Dangers of the double cork and triple cork snowboarding tricks can be explained by the two fatal outcomes which have been reported since 2009. In the first outcome, Kevin Pearce sustained traumatic brain injury on Dec. 31, 2009 while preparing for the Vancouver Olympics, leading to a tragic end of his snowboarding career.
Pearce fell from the super-pipe and hit his head on the ground while he attempted to rotate; thus, becoming unconscious, owing to the brain injury. During an interview with Rachel George early this year in February, Pearce remarked, “I was so sick and so dizzy and so gone after that” (par. 3).
Pearce’s mental trauma is believed to have been caused by the two successive falls he experienced during his training for the Vancouver Olympics in which he was attempting to qualify for the U.S Olympic team (George par. 2).
The second fatal outcome in snowboarding sport was the death of Sarah Burke in 2012, owing to injuries she suffered during training on Jan. 10, 2012 which was run in Park City, Utah. She had contributed immensely to the progress of snowboarding by pushing for the acceptance of super-pipe triple cork in the Olympics (DeBruin and Pells par. 2).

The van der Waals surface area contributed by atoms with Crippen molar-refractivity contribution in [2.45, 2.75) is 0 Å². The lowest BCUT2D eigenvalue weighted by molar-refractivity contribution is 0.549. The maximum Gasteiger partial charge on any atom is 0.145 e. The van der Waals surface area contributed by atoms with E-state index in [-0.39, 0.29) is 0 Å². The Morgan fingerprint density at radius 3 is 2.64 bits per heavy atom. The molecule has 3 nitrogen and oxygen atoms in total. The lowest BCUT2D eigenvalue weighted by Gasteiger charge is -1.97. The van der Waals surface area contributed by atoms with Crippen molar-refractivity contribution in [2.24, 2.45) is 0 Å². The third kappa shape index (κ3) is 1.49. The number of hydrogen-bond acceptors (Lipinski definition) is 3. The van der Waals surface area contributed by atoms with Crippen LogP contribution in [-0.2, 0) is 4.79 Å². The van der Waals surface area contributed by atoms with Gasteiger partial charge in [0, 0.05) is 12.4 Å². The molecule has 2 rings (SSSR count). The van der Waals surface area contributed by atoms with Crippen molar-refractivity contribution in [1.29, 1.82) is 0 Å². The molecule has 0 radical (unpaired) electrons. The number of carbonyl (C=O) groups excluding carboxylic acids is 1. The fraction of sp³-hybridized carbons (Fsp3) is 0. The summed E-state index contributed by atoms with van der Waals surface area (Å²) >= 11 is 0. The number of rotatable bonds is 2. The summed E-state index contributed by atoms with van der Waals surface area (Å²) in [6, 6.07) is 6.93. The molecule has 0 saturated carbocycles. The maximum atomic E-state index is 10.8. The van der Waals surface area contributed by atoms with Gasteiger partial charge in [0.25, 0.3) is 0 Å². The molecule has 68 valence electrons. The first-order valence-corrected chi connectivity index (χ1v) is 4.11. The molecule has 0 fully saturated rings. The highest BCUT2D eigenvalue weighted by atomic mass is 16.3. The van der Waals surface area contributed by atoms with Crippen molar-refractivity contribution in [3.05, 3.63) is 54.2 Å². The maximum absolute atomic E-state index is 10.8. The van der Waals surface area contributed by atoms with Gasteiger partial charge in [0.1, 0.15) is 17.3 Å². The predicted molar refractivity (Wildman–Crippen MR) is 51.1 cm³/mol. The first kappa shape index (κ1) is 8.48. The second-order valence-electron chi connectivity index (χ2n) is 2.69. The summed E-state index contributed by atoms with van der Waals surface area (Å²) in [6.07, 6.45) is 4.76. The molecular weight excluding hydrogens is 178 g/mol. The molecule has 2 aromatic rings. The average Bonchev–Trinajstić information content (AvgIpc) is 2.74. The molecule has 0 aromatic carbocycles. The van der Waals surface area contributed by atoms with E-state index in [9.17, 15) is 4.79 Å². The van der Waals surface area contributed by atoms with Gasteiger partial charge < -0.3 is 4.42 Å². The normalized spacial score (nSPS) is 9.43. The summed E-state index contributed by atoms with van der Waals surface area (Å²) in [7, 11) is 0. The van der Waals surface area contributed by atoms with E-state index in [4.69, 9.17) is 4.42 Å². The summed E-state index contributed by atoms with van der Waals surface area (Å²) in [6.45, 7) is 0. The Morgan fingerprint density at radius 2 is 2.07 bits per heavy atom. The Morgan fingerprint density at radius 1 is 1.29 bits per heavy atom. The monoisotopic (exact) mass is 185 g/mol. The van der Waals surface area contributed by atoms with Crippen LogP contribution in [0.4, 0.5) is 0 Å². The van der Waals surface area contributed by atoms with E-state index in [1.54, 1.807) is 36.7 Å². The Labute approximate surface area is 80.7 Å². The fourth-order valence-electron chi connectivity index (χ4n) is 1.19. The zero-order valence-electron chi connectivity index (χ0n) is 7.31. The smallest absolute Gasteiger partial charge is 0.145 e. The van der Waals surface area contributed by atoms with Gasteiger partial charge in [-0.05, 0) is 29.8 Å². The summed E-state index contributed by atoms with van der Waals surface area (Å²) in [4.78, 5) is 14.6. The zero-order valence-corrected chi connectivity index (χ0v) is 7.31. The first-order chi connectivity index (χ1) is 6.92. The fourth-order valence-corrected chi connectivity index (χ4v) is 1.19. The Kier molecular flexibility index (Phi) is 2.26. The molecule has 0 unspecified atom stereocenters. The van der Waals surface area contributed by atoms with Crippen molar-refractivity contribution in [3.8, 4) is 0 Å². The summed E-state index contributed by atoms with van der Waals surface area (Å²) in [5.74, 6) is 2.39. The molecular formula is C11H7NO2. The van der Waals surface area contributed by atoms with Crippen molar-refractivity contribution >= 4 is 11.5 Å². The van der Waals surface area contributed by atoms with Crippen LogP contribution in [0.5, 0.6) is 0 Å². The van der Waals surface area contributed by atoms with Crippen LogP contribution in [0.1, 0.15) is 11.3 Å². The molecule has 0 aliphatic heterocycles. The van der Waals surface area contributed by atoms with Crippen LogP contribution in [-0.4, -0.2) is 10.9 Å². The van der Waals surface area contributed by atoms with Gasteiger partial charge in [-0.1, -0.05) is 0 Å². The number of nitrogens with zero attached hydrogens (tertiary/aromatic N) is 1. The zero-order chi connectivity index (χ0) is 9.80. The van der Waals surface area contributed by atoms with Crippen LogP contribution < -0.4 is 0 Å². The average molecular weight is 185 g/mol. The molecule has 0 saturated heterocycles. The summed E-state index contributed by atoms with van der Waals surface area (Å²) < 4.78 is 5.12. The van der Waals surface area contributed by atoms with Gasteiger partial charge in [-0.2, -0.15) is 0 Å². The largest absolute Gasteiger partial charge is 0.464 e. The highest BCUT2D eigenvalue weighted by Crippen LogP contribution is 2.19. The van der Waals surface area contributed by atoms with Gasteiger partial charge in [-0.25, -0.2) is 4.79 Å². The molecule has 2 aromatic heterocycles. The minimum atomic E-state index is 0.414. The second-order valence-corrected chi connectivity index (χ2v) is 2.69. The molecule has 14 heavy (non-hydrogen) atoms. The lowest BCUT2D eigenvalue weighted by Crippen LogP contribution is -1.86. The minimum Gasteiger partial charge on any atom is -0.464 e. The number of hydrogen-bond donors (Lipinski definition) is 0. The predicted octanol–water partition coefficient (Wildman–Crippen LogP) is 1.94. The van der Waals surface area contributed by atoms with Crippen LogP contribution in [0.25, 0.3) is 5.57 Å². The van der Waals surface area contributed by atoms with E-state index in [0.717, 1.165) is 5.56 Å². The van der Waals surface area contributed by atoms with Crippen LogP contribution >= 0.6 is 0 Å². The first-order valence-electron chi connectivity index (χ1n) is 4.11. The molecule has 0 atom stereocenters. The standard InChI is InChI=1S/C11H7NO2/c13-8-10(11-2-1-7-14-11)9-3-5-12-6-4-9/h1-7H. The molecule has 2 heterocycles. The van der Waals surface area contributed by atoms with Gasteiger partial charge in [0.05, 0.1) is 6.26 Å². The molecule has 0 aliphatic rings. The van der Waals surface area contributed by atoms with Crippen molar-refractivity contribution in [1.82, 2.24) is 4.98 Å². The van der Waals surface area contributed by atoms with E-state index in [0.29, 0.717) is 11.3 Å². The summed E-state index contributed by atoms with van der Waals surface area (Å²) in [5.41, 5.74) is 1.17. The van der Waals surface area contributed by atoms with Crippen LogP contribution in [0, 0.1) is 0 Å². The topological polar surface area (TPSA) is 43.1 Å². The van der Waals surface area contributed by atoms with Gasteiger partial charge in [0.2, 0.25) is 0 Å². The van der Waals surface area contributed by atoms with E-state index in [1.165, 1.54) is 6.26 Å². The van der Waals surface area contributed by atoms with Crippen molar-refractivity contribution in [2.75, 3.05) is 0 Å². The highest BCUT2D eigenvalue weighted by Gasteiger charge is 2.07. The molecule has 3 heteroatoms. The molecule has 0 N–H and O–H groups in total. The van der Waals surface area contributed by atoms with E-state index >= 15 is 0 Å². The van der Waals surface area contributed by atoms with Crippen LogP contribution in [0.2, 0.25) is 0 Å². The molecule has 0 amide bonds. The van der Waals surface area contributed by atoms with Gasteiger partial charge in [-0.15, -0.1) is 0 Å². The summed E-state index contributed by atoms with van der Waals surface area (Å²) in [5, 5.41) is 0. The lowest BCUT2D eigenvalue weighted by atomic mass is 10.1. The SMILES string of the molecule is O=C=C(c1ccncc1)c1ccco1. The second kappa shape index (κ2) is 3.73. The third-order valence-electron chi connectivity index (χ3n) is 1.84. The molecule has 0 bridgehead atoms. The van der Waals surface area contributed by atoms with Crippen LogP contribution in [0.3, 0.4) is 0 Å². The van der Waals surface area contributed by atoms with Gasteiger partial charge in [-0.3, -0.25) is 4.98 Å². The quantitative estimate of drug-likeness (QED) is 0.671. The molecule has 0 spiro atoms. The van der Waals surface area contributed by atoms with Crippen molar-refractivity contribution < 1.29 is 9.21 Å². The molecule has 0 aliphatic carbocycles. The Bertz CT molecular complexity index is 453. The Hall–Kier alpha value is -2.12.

In a brief conclusion, snowboarding has recorded remarkable progress in recent years, owing to advanced training courses. However, the two fatal outcomes involving Sarah Burke death and Kevin Pearce have aroused immense outcry from the sporting community and the public at large. It is argued that double cork and triple cork tricks expose the riders to health risks as it was the case with Kevin Pearce and Sarah Burke.
Snowboarders lament that snowboarding used to be quite safe before the introduction of the double cork and triple cork tricks although minor injuries were recorded.
Double cork and triple cork tricks involve a high level of athletic skills; thus, making it difficult for new riders. Currently, the popular criticism of the risky snowboarding tricks seems to have made progress in snowboarding games, not worth appreciation.
Consequently, new policy guidelines have been established to prevent unsafe practices in sports, primarily in snowboarding sport, which had not been given significant priority in the past. Ideally, progress is worth successful healthy outcomes in sporting activities.
DeBruin, L. and Pells E. Sarah Burke Dead: Skier Dies after Accident during Training at Park City, Utah. 2012. Web.
Disabled Sports. Snowboarding. Web.
George, R. Head Injuries a Rising Danger for Snowboarders, Skiers. 2013. Web.
Richards D. Re: Doubles are so Winter Olympics 2010. 25 May, 2012. Web.